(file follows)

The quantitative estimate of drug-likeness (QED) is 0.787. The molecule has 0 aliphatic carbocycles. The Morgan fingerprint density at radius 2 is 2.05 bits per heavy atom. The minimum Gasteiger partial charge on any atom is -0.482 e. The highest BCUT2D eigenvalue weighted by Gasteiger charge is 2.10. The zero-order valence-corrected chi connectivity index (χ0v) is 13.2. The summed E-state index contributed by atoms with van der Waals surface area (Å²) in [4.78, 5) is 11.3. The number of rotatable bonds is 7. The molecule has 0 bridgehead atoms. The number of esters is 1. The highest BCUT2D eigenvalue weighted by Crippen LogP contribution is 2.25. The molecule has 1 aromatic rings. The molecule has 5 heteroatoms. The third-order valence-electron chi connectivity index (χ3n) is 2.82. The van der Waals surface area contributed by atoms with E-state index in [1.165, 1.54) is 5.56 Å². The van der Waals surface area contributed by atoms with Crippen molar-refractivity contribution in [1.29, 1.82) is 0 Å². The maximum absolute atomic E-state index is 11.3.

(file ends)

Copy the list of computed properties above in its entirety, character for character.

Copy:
The quantitative estimate of drug-likeness (QED) is 0.787. The molecule has 0 aliphatic carbocycles. The Morgan fingerprint density at radius 2 is 2.05 bits per heavy atom. The minimum Gasteiger partial charge on any atom is -0.482 e. The highest BCUT2D eigenvalue weighted by Gasteiger charge is 2.10. The zero-order valence-corrected chi connectivity index (χ0v) is 13.2. The summed E-state index contributed by atoms with van der Waals surface area (Å²) in [4.78, 5) is 11.3. The number of rotatable bonds is 7. The molecule has 0 bridgehead atoms. The number of esters is 1. The highest BCUT2D eigenvalue weighted by Crippen LogP contribution is 2.25. The molecule has 1 aromatic rings. The molecule has 5 heteroatoms. The third-order valence-electron chi connectivity index (χ3n) is 2.82. The van der Waals surface area contributed by atoms with E-state index in [1.165, 1.54) is 5.56 Å². The van der Waals surface area contributed by atoms with Crippen molar-refractivity contribution in [1.29, 1.82) is 0 Å². The maximum absolute atomic E-state index is 11.3.